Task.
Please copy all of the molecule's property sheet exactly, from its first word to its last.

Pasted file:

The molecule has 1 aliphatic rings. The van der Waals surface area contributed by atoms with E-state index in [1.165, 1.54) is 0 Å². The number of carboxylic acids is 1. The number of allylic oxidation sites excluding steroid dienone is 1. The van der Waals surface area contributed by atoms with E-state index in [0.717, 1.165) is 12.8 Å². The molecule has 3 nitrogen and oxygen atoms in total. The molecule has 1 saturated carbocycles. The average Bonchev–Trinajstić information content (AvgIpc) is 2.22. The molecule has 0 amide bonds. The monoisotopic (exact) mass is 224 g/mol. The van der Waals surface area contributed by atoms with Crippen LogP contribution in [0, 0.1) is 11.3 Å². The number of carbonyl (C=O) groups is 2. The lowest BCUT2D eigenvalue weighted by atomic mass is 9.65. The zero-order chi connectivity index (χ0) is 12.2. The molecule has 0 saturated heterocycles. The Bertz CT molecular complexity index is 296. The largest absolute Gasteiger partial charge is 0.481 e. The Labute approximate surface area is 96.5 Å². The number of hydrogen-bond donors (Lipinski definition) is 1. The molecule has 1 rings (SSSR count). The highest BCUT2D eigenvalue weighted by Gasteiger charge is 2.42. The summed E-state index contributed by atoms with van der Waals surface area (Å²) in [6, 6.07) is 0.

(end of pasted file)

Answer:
The molecule has 1 aliphatic rings. The van der Waals surface area contributed by atoms with E-state index in [1.165, 1.54) is 0 Å². The number of carboxylic acids is 1. The number of allylic oxidation sites excluding steroid dienone is 1. The van der Waals surface area contributed by atoms with E-state index in [0.717, 1.165) is 12.8 Å². The molecule has 3 nitrogen and oxygen atoms in total. The molecule has 1 saturated carbocycles. The average Bonchev–Trinajstić information content (AvgIpc) is 2.22. The molecule has 0 amide bonds. The monoisotopic (exact) mass is 224 g/mol. The van der Waals surface area contributed by atoms with Crippen LogP contribution in [0, 0.1) is 11.3 Å². The number of carbonyl (C=O) groups is 2. The lowest BCUT2D eigenvalue weighted by atomic mass is 9.65. The zero-order chi connectivity index (χ0) is 12.2. The molecule has 0 saturated heterocycles. The Bertz CT molecular complexity index is 296. The largest absolute Gasteiger partial charge is 0.481 e. The Labute approximate surface area is 96.5 Å². The number of hydrogen-bond donors (Lipinski definition) is 1. The molecule has 1 rings (SSSR count). The highest BCUT2D eigenvalue weighted by Gasteiger charge is 2.42. The summed E-state index contributed by atoms with van der Waals surface area (Å²) in [6, 6.07) is 0.